In Sep 2006 I sat on a panel at Digital ID World titled "Are NIST Based Roles the Right Answer?”. I blogged about the session and issues discussed here... I can even point to my 2001 book "The Definitive Guide to Identity Management" which details the same issues again.. Hard to find despite being an ebook, but you can search for it out there.
I am sure others could point to earlier discussions and this just keeps circling the drain.
I point this out because the same conversation is passing by again...
Well... here's 2c
Fundamentally, the standard is just that and not much more - and the issue is how folks can manage whatever they decide to implement. The Government certainly like standards, so they use it as much as possible. However, the same issues remain...
Even in the broad identity management implementation sphere, most have not even read the NIST RBAC standard and if they have, it didn't really help them do their implementation any better.
Because no one (vendors or customers) implements RBAC completely per se, and roles are even less consistent across applications, it doesn’t help that much to have done much more than skim the standard – If at all
The hierarchical approach pushed by the NIST RBAC model does not extend far enough to support the variety of needs of security, business and IT
From any starting point, anyone choosing to use the standard or not will deviate from almost every other implementation.
Folks cannot migrate from one Identity Management implementation to another without reworking their role model to suit whatever application they want to add into the mix - even using products from the same vendor...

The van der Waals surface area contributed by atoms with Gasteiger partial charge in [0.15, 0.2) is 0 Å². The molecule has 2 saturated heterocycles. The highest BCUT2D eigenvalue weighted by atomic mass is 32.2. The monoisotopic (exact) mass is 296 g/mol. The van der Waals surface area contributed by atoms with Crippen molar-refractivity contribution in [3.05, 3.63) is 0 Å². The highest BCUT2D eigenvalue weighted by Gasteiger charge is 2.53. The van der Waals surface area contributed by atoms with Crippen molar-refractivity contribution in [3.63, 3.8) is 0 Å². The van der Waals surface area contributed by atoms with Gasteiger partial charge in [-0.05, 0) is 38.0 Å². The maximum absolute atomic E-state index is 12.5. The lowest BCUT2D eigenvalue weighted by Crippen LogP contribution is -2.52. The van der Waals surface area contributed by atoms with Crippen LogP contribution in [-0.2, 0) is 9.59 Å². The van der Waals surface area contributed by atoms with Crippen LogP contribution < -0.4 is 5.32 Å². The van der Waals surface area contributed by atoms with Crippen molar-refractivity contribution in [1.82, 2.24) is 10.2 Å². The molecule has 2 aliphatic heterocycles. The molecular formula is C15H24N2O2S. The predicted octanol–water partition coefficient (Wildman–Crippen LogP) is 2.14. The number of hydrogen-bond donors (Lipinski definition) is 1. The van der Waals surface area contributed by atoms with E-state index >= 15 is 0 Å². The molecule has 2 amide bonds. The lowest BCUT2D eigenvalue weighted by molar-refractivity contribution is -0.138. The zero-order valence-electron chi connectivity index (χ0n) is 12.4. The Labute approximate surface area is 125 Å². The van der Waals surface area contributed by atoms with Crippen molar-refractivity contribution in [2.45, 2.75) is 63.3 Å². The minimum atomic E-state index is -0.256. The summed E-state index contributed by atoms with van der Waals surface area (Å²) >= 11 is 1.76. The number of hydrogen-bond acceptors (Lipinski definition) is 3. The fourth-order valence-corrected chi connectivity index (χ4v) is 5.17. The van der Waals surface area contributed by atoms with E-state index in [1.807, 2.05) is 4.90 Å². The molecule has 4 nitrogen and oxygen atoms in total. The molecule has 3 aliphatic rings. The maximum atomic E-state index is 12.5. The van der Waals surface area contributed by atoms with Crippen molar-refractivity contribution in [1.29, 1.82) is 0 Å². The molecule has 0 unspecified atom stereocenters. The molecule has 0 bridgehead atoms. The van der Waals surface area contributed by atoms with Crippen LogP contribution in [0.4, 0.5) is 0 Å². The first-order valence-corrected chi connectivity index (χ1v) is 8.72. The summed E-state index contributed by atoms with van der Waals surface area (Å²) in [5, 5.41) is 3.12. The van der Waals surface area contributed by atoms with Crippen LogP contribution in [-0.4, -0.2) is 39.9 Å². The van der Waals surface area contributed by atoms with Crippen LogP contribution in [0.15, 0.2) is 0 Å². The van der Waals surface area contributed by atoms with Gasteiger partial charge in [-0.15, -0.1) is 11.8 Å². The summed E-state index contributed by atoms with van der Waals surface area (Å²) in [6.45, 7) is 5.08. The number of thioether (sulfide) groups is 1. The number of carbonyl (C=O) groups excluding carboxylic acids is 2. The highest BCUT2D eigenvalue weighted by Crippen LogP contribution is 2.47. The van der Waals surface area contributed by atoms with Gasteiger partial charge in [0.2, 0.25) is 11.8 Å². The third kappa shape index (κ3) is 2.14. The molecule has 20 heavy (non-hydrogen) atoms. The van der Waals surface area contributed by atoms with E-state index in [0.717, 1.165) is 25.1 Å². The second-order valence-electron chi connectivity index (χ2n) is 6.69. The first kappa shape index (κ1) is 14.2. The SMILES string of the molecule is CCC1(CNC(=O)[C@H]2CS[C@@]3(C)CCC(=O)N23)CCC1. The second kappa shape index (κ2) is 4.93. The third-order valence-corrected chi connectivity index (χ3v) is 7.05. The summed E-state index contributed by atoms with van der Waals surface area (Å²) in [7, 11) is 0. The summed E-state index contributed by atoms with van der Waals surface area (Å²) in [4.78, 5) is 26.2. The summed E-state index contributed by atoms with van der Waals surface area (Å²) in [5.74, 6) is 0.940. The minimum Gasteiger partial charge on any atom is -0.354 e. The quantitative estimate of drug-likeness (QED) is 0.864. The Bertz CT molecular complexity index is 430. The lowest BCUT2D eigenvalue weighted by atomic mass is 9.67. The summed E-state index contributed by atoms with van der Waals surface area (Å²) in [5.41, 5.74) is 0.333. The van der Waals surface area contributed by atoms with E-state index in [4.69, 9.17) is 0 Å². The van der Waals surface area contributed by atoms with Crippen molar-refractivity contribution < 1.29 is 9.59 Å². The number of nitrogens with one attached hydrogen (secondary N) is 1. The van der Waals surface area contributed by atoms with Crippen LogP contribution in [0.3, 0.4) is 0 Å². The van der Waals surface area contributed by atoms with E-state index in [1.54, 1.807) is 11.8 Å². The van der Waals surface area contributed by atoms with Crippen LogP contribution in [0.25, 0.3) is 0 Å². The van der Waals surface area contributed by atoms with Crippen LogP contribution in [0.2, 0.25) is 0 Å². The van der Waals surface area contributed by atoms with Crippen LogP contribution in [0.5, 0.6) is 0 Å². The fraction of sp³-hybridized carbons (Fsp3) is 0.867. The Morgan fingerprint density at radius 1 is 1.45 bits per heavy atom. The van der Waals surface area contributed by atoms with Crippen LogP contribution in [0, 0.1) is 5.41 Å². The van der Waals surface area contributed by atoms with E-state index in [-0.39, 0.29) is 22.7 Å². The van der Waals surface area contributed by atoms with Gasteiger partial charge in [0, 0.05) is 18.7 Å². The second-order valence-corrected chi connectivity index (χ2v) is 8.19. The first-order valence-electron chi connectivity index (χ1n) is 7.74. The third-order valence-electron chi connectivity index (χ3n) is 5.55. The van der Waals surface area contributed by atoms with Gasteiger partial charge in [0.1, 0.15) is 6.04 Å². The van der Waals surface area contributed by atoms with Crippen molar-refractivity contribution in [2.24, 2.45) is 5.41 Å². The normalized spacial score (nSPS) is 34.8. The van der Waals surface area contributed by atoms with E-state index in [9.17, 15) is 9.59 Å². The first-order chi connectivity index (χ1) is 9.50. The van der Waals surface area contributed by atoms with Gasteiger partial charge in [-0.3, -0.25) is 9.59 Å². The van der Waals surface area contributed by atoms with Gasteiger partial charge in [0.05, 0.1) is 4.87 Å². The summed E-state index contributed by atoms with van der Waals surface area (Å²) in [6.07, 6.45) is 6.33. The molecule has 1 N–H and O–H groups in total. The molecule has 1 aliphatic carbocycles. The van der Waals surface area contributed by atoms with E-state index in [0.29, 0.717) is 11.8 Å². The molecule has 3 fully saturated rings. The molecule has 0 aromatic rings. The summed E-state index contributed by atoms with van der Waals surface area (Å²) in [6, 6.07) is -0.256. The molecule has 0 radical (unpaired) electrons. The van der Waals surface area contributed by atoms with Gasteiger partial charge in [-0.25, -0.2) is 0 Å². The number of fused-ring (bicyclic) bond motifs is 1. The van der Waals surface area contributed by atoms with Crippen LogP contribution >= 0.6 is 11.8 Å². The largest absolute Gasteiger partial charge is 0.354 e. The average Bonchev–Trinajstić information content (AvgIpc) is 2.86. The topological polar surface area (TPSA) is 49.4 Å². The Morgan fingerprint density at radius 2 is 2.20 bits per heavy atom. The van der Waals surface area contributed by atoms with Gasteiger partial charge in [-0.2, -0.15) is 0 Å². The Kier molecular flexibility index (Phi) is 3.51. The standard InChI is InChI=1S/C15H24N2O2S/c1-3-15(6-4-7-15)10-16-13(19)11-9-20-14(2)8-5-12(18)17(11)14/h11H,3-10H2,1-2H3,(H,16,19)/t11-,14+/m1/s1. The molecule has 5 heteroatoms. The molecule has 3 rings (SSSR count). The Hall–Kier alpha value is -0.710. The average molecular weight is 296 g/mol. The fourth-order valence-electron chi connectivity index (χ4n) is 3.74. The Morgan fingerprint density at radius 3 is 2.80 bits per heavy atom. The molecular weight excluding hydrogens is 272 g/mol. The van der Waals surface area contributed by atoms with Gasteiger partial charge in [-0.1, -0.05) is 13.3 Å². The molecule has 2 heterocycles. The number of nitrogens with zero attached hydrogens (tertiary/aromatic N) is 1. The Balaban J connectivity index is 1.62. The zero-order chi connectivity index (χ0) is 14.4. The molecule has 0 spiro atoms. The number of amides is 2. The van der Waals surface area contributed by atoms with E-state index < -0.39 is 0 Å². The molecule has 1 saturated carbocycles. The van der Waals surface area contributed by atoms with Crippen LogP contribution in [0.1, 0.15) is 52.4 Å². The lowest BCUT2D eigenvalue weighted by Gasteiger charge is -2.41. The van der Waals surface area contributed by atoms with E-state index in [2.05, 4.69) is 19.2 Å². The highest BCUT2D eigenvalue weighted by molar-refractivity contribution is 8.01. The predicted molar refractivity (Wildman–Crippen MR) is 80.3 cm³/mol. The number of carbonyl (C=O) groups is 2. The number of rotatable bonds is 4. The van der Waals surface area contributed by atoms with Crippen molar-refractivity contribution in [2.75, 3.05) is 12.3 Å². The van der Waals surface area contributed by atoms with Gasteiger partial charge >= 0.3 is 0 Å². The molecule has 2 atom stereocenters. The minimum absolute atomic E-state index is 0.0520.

There are still some better standards/approaches to look at (today)
The Healthcare Level 7 (HL7) model http://www.hl7.org/ regardless of whether you’re in healthcare or not, as it provides a good approach for defining roles.
The Software Engineering Institutes Capability Maturity model at http://www.sei.cmu.edu/cmm/ is another more mature model on how to do enterprise role implementations.
What has changed over the last few years perhaps are several things:
More people are interested in, and working on, tools to manage roles
NIST is working on a new iteration of roles. As Kevin Kampan blogged after the Burton Group 2008 Catalyst Conference here.
Tim Weil, Vice Chair of the INCITS CS 1.1 Role-Based Access Control (RBAC) Working Group discussed their effort. His group is developing a standard for the implementation and interoperability of RBAC components described in INCITS 359-2004.
- More projects have hit snags as a result of their initial obsession with roles and role definition.
- Microsoft took a "Claims Based Access Control" tack to try and approach the access control and contextual requirements but did not solve the overall role modeling issue - this is more like one of the approaches I described in my 2001 book "The Definitive Guide to Identity Management".
Anyway- thought I would throw a small note into the thread as its been a long (time based) thread indeed.